The beginning of an extremely challenging portion of Scriptures, 1 Corinthians 8 edges towards discussing liberty and constraints. Chapters 8-11 showcase Paul’s pastoral nature, for rather than writing a polemic list of do’s and don’t’s to a church of diverse believers with questionable devotion, he has devised an all-embracing construct for Christian life, worship and the spiritual realm. The implications of these chapters are more radical than the sexual ideals put forth in chapters 6-7.
The issues of enforcing ecclesial norms plagued the Corinthian Church just as it plagues the Catholic Church in America. One central issue emerges: eating meat sacrificed to idols. Rather than burn or discard meat used for ritual purposes, pagan temples and local markets sold vast supplies of cheap, edible meat. It was common in Corinthian culture for one to eat his meal right at the temple, and the vast quantity of meat made these temples a sort of banquet hall for trade guilds; in either case these affairs were tainted with pagan idolatry.
Paul prepares the groundwork for his argument by beginning chapter 8 very carefully; writing across the Aegean Sea to a church with which he has a deep spiritual bond, he is like a careful parent not trying to lose control of rebellious teenagers. As an Old Testament scholar, he knows the need to eradicate idolatry among God’s people. Certain Corinthian Christians had long argued it was licit to eat meat sacrificed to idols, since they knew there was only one true God, but the early Church’s harsh treatment of those who burned incense to the Roman gods provides a proper precedent against such a practice. Nevertheless, the Corinthian Church was in turmoil over this issue, dividing families and splitting the church.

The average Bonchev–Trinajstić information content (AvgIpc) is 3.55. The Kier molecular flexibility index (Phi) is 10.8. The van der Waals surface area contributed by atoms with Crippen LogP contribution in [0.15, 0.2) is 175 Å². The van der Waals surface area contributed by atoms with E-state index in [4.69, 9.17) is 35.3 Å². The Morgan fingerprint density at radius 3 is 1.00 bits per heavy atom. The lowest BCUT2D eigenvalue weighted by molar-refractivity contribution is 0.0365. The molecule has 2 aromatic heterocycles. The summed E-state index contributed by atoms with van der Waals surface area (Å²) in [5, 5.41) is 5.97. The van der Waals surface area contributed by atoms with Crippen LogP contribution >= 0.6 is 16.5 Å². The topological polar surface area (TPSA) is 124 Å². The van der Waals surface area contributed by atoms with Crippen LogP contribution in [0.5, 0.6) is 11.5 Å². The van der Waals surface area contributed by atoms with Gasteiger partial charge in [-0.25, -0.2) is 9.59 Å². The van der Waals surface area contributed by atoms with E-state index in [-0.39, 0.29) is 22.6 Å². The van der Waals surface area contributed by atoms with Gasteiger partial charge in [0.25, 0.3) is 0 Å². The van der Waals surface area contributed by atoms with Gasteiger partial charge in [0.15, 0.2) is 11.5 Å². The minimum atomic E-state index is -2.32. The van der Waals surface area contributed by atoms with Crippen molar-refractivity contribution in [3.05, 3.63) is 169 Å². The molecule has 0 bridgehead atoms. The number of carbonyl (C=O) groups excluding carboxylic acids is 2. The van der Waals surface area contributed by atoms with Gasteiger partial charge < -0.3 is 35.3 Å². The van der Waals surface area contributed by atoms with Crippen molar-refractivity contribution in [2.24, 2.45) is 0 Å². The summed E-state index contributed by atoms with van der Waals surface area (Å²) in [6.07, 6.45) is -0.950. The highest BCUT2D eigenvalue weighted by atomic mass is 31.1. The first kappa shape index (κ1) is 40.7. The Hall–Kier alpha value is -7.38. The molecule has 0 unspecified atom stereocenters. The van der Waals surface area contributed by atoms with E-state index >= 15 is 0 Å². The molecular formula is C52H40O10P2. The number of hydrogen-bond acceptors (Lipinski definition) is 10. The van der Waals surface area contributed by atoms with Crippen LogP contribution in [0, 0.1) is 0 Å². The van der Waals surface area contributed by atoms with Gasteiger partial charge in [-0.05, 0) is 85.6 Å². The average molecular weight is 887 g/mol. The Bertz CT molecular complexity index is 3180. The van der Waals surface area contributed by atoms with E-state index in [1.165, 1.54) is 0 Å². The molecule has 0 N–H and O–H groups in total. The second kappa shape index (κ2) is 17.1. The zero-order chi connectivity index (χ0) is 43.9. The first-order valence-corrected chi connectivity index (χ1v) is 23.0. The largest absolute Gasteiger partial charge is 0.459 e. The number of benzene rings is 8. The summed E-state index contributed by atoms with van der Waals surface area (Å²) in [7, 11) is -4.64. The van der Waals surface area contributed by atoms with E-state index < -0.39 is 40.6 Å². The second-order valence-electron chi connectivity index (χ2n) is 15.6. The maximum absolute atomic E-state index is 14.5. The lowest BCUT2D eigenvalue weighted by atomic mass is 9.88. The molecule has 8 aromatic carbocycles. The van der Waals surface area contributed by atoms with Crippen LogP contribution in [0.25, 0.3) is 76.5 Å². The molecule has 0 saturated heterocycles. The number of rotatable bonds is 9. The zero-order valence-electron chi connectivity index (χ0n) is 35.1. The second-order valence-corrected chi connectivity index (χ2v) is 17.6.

For a bit of history, the Christian faith came to Corinth after the Council of Jerusalem which insisted that uncircumcised Gentiles refrain from eating meat with blood in it or that had been strangled, avoiding all things associated with idols and all forms of sexual immorality. Blood was so stringently avoided primarily because of God’s commandment to Noah and his sons, not Israelites, of whom we are all descendants. Now, the Corinthians bristle at Paul’s authority and perceived "legalism" in regards to meat sacrificed to idols.
He offers a valuable lesson, "’all of us possess knowledge’. ‘Knowledge [without love] puffs up, but love builds up’" (8:1). After discussing love and knowledge, he concedes that "although there may be so-called gods in heaven or on earth–as indeed there are many ‘gods’ and many ‘lords’ — yet, for us there is one God, the Father, from whom are all things and for whom we exist, and one Lord, Jesus Christ" (v 5-6). He follows with "not all possess this knowledge. But some, through being hitherto accustomed to idols, eat food as really offered to an idol" (v 7). The mature Christians must bear patiently with their co-religionists who do not possess the knowledge in verses 5 and 6; the alternative is to sin against Christ (Cf. v. 12). He then finishes the chapter by edging up to a prohibition on eating meat sacrificed to idols which he will state definitively in chapter 10.
As an aside, when Paul says "all things are lawful," he is not being an antinomian [law-abolisher], but instead referring to those who have the full life of Christ and never act except in accord God’s perfect will. This statement is also an attempt to warm those who respond negatively to legalism to his pastoring.
Music: La Cornara from the album Italian Music of the 17th Century, performed by Altri Stromenti. www.magnatune.com